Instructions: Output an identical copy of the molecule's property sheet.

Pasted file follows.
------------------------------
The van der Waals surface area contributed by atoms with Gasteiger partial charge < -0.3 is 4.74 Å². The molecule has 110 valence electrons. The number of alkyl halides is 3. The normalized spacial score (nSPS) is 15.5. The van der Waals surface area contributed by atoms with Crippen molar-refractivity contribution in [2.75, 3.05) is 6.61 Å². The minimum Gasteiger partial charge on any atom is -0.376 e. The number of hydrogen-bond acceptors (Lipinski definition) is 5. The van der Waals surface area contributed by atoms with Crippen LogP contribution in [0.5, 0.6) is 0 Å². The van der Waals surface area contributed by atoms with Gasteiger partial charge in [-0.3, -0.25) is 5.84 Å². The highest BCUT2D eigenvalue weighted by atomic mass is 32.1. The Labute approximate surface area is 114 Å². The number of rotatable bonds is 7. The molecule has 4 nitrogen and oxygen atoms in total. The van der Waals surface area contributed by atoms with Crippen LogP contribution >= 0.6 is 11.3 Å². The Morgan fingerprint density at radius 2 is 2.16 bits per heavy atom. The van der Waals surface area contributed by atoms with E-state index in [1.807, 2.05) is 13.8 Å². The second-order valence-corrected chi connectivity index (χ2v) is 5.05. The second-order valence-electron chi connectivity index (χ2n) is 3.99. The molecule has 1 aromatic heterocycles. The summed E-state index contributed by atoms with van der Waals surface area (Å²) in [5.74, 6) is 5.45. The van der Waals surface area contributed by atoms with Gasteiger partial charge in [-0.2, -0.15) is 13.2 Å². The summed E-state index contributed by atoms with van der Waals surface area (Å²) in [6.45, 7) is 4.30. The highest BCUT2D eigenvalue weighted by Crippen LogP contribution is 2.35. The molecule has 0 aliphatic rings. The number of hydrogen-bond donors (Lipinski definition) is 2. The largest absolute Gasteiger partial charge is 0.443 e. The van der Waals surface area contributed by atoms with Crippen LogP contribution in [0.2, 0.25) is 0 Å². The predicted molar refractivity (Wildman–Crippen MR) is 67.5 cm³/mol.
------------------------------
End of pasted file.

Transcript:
The van der Waals surface area contributed by atoms with Gasteiger partial charge < -0.3 is 4.74 Å². The molecule has 110 valence electrons. The number of alkyl halides is 3. The normalized spacial score (nSPS) is 15.5. The van der Waals surface area contributed by atoms with Crippen molar-refractivity contribution in [2.75, 3.05) is 6.61 Å². The minimum Gasteiger partial charge on any atom is -0.376 e. The number of hydrogen-bond acceptors (Lipinski definition) is 5. The van der Waals surface area contributed by atoms with Crippen LogP contribution in [0.5, 0.6) is 0 Å². The van der Waals surface area contributed by atoms with Gasteiger partial charge in [-0.3, -0.25) is 5.84 Å². The highest BCUT2D eigenvalue weighted by atomic mass is 32.1. The Labute approximate surface area is 114 Å². The number of rotatable bonds is 7. The molecule has 4 nitrogen and oxygen atoms in total. The van der Waals surface area contributed by atoms with Crippen LogP contribution >= 0.6 is 11.3 Å². The Morgan fingerprint density at radius 2 is 2.16 bits per heavy atom. The van der Waals surface area contributed by atoms with E-state index in [1.807, 2.05) is 13.8 Å². The second-order valence-corrected chi connectivity index (χ2v) is 5.05. The second-order valence-electron chi connectivity index (χ2n) is 3.99. The molecule has 1 aromatic heterocycles. The summed E-state index contributed by atoms with van der Waals surface area (Å²) in [5.74, 6) is 5.45. The van der Waals surface area contributed by atoms with Gasteiger partial charge in [-0.2, -0.15) is 13.2 Å². The summed E-state index contributed by atoms with van der Waals surface area (Å²) in [6.45, 7) is 4.30. The highest BCUT2D eigenvalue weighted by Crippen LogP contribution is 2.35. The molecule has 0 aliphatic rings. The number of hydrogen-bond donors (Lipinski definition) is 2. The largest absolute Gasteiger partial charge is 0.443 e. The van der Waals surface area contributed by atoms with Crippen LogP contribution in [0.2, 0.25) is 0 Å². The predicted molar refractivity (Wildman–Crippen MR) is 67.5 cm³/mol.